Smart shopping carts can even suggest new recipes for dinner

Smart shopping carts can even suggest new recipes for dinner

The next time that you are at a grocery store in the US, don’t be surprised if your shopping cart wants to chat. It may have suggestions for dinner, or lead you to buy an extra roll of paper towels because they’re on sale. It might even map out the most efficient route around the store so you can grab your stuff quickly and hit the check-out counters.

Across the country, at grocers like Kroger and Albertsons, shoppers are being greeted by a new fleet of souped-up smart carts that promise to merge your online and IRL experiences.

While the idea isn’t necessarily new to the retail sector, it’s taking on a new significance. Three years after the pandemic spread globally, retailers are looking for ways to keep up with our shifting shopping habits. More than ever, we’re accustomed to reaching for our phones to browse, compare prices and buy what we need. On top of new preferences, American grocers are also trying to fill labour gaps and maximize sales in an industry notorious for its slim margins.

Grocers have experimented with digital price tags, self check-out kiosks and online grocery delivery. So far, the trusty old shopping cart is one piece of the shopping journey that has by and large remained the same. Which begs the question; do they need an expensive upgrade? With an increasingly fickle consumer and technology advancing at lightning speed, smart shopping carts—for all the promises they come loaded with—are shaping up as more a novelty than a necessity.

But first to the promise that convinced grocers from northeastern chain Wegmans Food Markets to the midwest’s Schnuck Markets, and Krogers to test out new fleets of smart carts: catching up with the tech wizardry of While they’re expensive, David McIntosh, a vice president with Instacart, tells me that investing in shopping carts is cheaper than overhauling a whole store with computer vision so it can operate like an Amazon Go store. Instacart’s Caper cart uses computer vision to track and tally up items shoppers place in their carts. It can also suggest recipes based on the products you add to your basket. And once you’re done with your shopping, a built-in tablet helps you check out immediately.

Smart carts also offer retailers a data advantage, says Shariq Siddiqui, co-founder and chief executive officer of Veeve. The company’s carts, which you’ll see in Kroger and Albertsons stores, can gather data from shoppers as they walk around. Whether or not they log into a Veeve tablet attached to the cart, the device collects information on how shoppers move through the store, what items they put in their basket and which items need to be replenished on shelves. It also serves up personalized ads and coupons to shoppers who log in to the device. With all that, Veeve’s technology increases cart sizes by about 70% to 80% compared to when a shopper goes through self checkout, according to Siddiqui.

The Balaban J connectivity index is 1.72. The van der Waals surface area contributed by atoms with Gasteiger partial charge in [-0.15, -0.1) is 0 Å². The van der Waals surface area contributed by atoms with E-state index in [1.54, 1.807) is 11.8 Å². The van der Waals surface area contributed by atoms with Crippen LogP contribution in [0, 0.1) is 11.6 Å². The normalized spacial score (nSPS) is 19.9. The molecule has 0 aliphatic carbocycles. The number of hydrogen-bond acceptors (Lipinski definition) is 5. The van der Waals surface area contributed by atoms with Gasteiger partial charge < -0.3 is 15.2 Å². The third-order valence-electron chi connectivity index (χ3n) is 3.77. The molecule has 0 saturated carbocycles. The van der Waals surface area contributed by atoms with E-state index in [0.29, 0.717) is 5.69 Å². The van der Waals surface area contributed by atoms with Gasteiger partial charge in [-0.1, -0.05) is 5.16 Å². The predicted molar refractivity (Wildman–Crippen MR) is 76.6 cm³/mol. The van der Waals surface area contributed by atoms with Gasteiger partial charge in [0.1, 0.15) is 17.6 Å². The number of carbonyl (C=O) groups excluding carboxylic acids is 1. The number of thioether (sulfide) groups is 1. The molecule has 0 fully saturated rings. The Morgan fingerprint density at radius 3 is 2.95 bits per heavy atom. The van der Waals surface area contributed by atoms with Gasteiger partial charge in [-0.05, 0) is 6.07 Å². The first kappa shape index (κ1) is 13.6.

Carts like these reportedly cost anywhere from $5,000 to $10,000, dwarfing the humble $100 carts of old. Instacart and Veeve declined to disclose how much theirs cost, though executives at the companies tout the payback in terms of increased spends as well as the less tangible ease it brings to the experience. Veeve expects to have about 1,600 carts deployed by year-end from just 160 today.

But, of course, the carts can only be effective when people use them, something even Amazon has struggled with. Recently, the tech giant decided to close eight Amazon Go stores known for their Just Walk Out technology. It’s unclear why the stores were closed, but the move does underscore the risks involved.

We’re literally saturated with technology these days, and shoppers tire quickly of fancy new gadgets that don’t really solve a problem. Technology alone won’t prompt you to pick up a bottle of kombucha and kettle cooked chips at an Amazon Go if you can get the same thing at a convenience store closer to the office or on your way to catch a train to work.

Shopping carts have survived with almost no change for decades because they have stayed in the realm of the simple and utilitarian. How much technology is really needed to improve upon one of the few artefacts of analogue shopping that are still around?

As people’s habits evolve in an increasingly digitized world, perhaps the trusty shopping cart must too. There may be a day when some iteration of the cart does my shopping for me while I sip an Americano by the in-store coffee bar. For now though, it’s a novelty I’d just as easily pass on—particularly if part of the promise is spending more than I planned on each trip to the grocery store.
Leticia Miranda